14 March 2008

A Challenge of Tolerance?

I heard a story yesterday. The story was told about an adult child by their[1] parent. The parent is someone who has been a committed and faithful servant of the Methodist church for many years. The child was described by their parent as 'a deeply committed Christian'.

The gist of the story is that this adult child recently felt that they 'had to leave' their church - a British Methodist church - because they revealed themself to be homosexual.

This is the second such story I've heard. The first one was on the internet and I'm not going to point to the story as I'm aware that people sometimes post on forums thinking that the forums are relatively 'safe' and they aren't expecting wider publiclity on blogs. Readers can accuse me of lying if you want to for not providing a link.

What's my point for saying this? I'm deeply saddened by the knowledge that gay people feel that they have to leave our churches. My understanding was that, as a denomination, we were working toward taking the position that all people were welcome in our church, whatever their views on homosexuality. My understanding was that we were trying to accommodate people of all views as being valued in our churches.

I frequently hear people on the internet who say 'I believe that homosexual acts are sinful but, of course, we would welcome gay people in our church.' Well, here are two stories of the reality of the situation and I'm saddened by it. I have to confess that I do sometimes wonder how on earth gay people are going to feel welcome in our churches unless we make a clear statement that they are welcome and - most importantly - that we can 'deliver' on the hospitality.

[1] I am using the plural pronouns 'they' and 'their' as a gender neutral pronoun to denote 'he or she'.


Doorman-Priest said...

Well, if there are any gay Christians out there in the West Yorkshire region, All Hallows Church in the Hyde Park area of Leeds is a welcoming gay friendly church.

Rev Paul Martin said...

Thanks Pam. It shows we have a long way to gon on that pilgrimage. I feel very sad about it

Peter Kirk said...

In practice, how can a church do this? Whatever the church leadership may say, there will always be some in the church who display a less than perfectly welcoming attitude. If the gay person leaves any church where they encounter this kind of person, they will never be happy anywhere. Or do you expect pastors to conduct witch-hunts against anyone who displays any attitude which could remotely be considered as not entirely welcoming to gays? The problem is that churches are made up of less than perfect people, and so there needs to be tolerance in both directions. This must include a realisation by gays that not everyone is going to entirely accept them (as is in fact true of everyone whatever their lifestyle choices) and a determination to get on with life without worrying about such things. They need to be secure in their own personality, not dependent on the approval of others. In other words, gays need to get away from the victim mentality and learn to stand on their own feet.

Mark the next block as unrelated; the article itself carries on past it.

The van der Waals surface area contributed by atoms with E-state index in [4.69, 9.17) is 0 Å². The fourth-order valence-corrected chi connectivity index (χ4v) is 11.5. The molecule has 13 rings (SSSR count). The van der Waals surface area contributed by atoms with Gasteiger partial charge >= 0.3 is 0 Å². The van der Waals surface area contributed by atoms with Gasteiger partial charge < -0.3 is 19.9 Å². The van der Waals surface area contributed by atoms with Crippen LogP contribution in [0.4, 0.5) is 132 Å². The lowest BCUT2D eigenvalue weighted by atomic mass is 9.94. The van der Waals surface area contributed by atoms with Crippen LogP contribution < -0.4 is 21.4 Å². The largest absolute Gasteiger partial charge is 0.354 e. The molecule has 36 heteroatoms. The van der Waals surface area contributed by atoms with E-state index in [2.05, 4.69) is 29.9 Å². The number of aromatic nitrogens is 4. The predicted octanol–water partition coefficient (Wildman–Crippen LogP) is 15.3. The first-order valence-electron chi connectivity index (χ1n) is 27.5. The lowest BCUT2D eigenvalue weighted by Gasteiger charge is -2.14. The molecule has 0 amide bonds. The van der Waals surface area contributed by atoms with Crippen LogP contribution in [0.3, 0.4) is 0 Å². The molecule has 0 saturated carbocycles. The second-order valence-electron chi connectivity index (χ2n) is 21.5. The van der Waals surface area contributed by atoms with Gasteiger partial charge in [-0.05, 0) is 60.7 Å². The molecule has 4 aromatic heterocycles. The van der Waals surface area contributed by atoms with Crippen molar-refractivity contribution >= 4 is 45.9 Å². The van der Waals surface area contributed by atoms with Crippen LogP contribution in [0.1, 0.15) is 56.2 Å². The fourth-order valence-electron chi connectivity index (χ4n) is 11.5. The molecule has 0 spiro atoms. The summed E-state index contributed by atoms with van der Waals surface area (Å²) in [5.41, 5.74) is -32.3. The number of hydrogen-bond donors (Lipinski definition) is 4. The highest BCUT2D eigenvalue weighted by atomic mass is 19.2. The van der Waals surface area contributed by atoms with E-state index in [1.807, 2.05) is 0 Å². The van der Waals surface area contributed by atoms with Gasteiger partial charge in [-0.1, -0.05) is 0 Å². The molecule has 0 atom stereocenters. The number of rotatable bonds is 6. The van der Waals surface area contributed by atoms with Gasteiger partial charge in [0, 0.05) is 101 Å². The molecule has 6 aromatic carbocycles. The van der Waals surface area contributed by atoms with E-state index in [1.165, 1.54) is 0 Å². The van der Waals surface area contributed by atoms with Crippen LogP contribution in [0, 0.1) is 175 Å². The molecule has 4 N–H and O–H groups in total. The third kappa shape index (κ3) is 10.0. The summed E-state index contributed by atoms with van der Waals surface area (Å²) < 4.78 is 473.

PamBG said...

Peter, the person on the internet claims to have told to leave his church by people in the congregation. Assuming that he isn't lying and accepting that I have no way of knowing whether he is or not, this doesn't seem to qualify as someone looking to take offence who won't be happy anywhere.

I happen to also be a person who was asked to leave a congregation - for not accepting that the universe was created in six 24 hour days before anyone starts rumours! It's not really easy to be in a group of people who don't want you.

Your approach is classic scape-goatting: The person who we told to leave is overly-sensitive; if he had any backbone, he'd have stuck around even though we didn't want him. Please.

toujoursdan said...

Sorry Peter, but being gay is not a "lifestyle choice". There are many gay lifestyles, just like heterosexual lifestyle choices.

In all my years as a Christian no one in the church, after finding out I am gay, ever asked me whether I intended to date or embrace celibacy before telling me I am sinning and going to hell if I don't repent (of what, they don't even know, since a whole lot of unfounded assumptions about me were made based on my use of the "g" word, evidently.)

Your denial aside, gay people are made to feel unwelcome because of who we are, not what we do with person we love. Even if I embraced lifetime celibacy, I would and have received the same treatment from most Christians. "Lifestyle choices" have nothing to do with this debate at all and are merely a dodge from Christian self-examination and repentance on the part of the heterosexual majority. Being gay isn't a "lifestyle choice", it is a life.

Finally, telling the victim to drop a victim mentality to get on with things displays a pattern of scapegoating. Walk a mile in someone's shoes before pronouncing judgment.